It really emphasizes the importance of a clear end game or purpose for both people and businesses. This will be a two-part blog post: this first part focuses on the end game for us as people, while Part 2 will focus on companies and the link between the two.

What’s my end game?

To get people thinking about their end game, Tony Hsieh would ask them, “What’s your goal in life?” He typically got lots of different answers. Some said they wanted to start a company, some wanted to find a spouse, and others wanted to be healthy. Whatever their goal, he would follow up with “why?” He would ask why again and again after each ensuing response. Eventually the final answer inevitably came down to the same ultimate pursuit: happiness.

At our core, we all want to lead happy lives. Happiness is generally our desired end game.

While we may take different paths, our ultimate goal is the same. Instead of blindly following old behaviour patterns, we can consciously choose actions that help meet our end goal. Without being mindful about our true desired end game it’s easy to veer off our path.

How do I figure out my end game/purpose?

I recently had a speaking engagement where I walked through the happiness formula in our work context. After the session, an attendee told me that in his group’s Zoom breakout room they got into a philosophical discussion about the concept of Purpose. So I thought it’d be helpful to write this post about how we can define our Purpose in a practical way.

Creating a personal vision statement is what helped me define my purpose. I started with a list of questions. Grab a pencil and jot down notes as you ask yourself these questions:

  1. What are my dream character traits? Choose your top 3 personal character traits that are important to you. You can Google to find a list of character traits from the internet, such as this list.
  2. What energizes me?
  3. What did I enjoy doing as a child?
  4. What differentiates me from others?
  5. What is one thing I do better than anyone?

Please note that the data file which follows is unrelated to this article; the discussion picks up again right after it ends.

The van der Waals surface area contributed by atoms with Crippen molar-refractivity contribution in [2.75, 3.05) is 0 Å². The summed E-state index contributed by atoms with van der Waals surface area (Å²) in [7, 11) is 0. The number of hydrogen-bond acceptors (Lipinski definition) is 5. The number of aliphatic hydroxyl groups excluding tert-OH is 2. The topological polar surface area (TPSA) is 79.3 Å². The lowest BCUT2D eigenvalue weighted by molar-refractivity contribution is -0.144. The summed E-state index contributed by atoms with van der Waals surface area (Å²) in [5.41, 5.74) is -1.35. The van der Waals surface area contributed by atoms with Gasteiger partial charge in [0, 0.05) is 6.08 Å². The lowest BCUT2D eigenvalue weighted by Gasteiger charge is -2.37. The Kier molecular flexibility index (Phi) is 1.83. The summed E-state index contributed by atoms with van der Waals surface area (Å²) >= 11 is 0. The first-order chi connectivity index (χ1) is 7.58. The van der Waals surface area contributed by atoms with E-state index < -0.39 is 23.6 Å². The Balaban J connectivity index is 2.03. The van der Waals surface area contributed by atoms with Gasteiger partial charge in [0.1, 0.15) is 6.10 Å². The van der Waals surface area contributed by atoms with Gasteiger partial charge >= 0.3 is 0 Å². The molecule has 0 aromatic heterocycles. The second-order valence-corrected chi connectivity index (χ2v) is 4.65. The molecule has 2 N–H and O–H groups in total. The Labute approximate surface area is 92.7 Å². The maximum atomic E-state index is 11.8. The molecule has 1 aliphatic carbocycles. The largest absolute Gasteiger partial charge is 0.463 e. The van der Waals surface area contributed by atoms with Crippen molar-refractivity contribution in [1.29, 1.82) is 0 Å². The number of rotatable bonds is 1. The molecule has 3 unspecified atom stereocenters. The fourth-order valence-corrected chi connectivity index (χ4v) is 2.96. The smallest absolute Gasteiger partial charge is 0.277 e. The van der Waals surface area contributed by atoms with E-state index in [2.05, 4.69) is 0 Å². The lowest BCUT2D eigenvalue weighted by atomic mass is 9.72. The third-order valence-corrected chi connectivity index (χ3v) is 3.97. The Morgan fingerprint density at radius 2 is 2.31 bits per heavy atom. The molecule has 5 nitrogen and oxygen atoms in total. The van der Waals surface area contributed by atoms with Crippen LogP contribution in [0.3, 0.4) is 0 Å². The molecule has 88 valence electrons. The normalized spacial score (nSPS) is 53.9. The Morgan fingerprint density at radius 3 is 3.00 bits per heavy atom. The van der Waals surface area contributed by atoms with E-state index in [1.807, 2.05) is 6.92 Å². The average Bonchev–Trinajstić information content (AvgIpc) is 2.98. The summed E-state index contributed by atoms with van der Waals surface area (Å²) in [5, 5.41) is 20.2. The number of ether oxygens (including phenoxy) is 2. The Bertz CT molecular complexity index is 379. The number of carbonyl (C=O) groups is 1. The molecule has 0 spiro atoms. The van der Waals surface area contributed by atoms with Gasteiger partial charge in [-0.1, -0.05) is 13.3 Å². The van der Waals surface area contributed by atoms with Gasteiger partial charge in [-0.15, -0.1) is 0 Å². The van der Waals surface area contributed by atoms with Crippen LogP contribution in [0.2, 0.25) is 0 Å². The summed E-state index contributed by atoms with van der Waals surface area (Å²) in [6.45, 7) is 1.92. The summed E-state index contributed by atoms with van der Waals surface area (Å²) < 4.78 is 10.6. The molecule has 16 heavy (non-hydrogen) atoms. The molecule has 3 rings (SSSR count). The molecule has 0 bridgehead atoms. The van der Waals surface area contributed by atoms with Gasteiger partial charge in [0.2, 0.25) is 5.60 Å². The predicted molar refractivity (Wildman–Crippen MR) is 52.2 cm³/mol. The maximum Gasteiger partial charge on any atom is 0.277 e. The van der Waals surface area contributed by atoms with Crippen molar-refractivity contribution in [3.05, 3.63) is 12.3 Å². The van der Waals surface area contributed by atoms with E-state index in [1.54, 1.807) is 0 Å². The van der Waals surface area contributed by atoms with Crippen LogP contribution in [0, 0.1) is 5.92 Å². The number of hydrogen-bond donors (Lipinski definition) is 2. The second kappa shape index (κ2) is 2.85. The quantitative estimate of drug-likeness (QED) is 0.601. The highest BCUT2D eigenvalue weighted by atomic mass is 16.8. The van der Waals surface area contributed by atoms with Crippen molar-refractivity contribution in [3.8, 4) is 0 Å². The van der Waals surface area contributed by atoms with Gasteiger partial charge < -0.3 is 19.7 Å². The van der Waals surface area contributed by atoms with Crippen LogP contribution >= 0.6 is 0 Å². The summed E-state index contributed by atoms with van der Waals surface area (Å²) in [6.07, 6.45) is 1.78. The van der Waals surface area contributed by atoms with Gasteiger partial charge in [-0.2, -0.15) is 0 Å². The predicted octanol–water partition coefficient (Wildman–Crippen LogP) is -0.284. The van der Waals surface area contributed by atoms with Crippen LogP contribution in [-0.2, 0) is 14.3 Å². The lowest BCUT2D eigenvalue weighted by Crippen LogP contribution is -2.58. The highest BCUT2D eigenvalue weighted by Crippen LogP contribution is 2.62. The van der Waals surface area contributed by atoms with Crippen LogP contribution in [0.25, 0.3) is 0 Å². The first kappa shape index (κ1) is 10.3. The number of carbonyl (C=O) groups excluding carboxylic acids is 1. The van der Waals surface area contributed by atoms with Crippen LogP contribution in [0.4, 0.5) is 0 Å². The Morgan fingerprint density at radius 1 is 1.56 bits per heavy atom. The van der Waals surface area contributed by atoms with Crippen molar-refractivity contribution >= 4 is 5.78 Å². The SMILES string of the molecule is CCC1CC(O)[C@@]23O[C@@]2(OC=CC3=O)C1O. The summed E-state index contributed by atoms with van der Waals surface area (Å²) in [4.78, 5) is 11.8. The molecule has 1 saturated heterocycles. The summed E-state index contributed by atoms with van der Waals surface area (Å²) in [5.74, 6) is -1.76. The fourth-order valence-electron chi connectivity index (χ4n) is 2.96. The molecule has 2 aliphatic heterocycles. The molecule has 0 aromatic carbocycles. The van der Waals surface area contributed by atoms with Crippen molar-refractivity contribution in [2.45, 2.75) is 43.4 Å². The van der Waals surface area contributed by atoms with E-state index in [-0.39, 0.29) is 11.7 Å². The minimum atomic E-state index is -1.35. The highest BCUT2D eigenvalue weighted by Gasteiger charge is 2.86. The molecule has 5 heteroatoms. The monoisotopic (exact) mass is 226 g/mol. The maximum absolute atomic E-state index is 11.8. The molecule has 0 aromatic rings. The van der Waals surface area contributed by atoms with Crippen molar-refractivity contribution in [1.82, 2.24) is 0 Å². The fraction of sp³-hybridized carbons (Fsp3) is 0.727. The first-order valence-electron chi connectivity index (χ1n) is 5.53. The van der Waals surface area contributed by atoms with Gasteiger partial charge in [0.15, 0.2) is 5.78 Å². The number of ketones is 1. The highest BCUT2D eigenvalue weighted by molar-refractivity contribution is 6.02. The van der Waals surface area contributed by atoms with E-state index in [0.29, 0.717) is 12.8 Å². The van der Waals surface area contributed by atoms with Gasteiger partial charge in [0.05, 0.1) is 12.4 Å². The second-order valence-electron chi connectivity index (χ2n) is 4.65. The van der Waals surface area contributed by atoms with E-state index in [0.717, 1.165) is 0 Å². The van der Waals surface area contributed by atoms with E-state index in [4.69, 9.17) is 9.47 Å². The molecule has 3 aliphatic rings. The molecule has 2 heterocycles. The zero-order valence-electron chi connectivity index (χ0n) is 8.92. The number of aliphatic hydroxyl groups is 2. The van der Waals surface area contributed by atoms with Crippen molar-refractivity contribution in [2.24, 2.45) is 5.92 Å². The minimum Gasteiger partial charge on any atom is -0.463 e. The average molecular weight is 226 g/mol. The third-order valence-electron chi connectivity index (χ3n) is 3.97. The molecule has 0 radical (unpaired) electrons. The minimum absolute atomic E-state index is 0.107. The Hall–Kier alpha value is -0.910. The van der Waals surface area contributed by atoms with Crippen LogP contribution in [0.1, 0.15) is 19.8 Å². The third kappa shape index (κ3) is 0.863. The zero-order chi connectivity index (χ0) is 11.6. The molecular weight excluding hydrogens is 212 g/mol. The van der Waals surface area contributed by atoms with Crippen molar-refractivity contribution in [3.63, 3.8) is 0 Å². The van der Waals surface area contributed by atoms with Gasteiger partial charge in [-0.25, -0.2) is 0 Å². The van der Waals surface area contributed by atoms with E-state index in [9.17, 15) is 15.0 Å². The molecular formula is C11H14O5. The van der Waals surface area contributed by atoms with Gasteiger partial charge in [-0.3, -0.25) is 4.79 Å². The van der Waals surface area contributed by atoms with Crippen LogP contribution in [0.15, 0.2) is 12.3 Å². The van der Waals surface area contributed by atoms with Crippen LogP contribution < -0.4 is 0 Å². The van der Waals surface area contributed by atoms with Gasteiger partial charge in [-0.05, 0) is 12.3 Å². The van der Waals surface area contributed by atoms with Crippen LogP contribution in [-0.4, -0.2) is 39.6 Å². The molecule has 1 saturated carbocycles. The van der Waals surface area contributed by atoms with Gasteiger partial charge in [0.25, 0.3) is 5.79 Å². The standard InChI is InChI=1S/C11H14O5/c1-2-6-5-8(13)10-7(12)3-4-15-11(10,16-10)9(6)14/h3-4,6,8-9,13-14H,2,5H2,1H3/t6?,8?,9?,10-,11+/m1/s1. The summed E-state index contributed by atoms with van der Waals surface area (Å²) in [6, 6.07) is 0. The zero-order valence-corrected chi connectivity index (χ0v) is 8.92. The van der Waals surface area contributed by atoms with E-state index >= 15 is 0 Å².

6. What impact would I like to have on the world?
  7. What are my most fundamental beliefs?
  8. What is the greatest thing I want to achieve?

Based on your answers, create a short overarching personal vision statement (1-2 sentences). It should be present tense and action oriented.

Personal vision statement

If it helps to see an example, here is my personal vision statement:

Bring compassion and joy to the world by being authentic, doing my best, and inspiring others to be their best.

Personal vision statements can be easily referred to and mine helps me stay grounded in my purpose when faced with the many daily demands on my energy and time. My vision statement is my North Star, creating alignment between my daily actions and my end game.

My personal vision statement is about how I choose to live. I also have a core purpose statement that focuses more on what I focus my attention on. The what may change over time, so it’s always good to revisit and check in.

If life is a journey, then purpose is a compass that helps us stay
the course. And if you veer off the path, don’t be discouraged.
Replot your course and refocus on what matters most to you.

Deloitte – Defining Your Purpose Info Graphic

What’s your purpose?

What’s your purpose/end-game?

By reading or listening to Good Morning, Life!, you’ll discover the secret that happiness is not actually a future end game, it’s for today! Putting off happiness for another day is a dangerous plan. We risk getting to the end of our life and realizing that we ran out of time. Instead of spending our days being happy, we spend our days waiting to be happy.

It is not uncommon for people to spend their whole life waiting to start living.

Eckhart Tolle

Now that we’ve had a chance to dive into what brings meaning to our lives, stay tuned for Part 2. We’ll explore how purpose and happiness can come together in a symbiotic relationship for people and companies resulting in strong business performance.


Purpose and vision for happiness
Photo by Valentin Antonucci from Pexels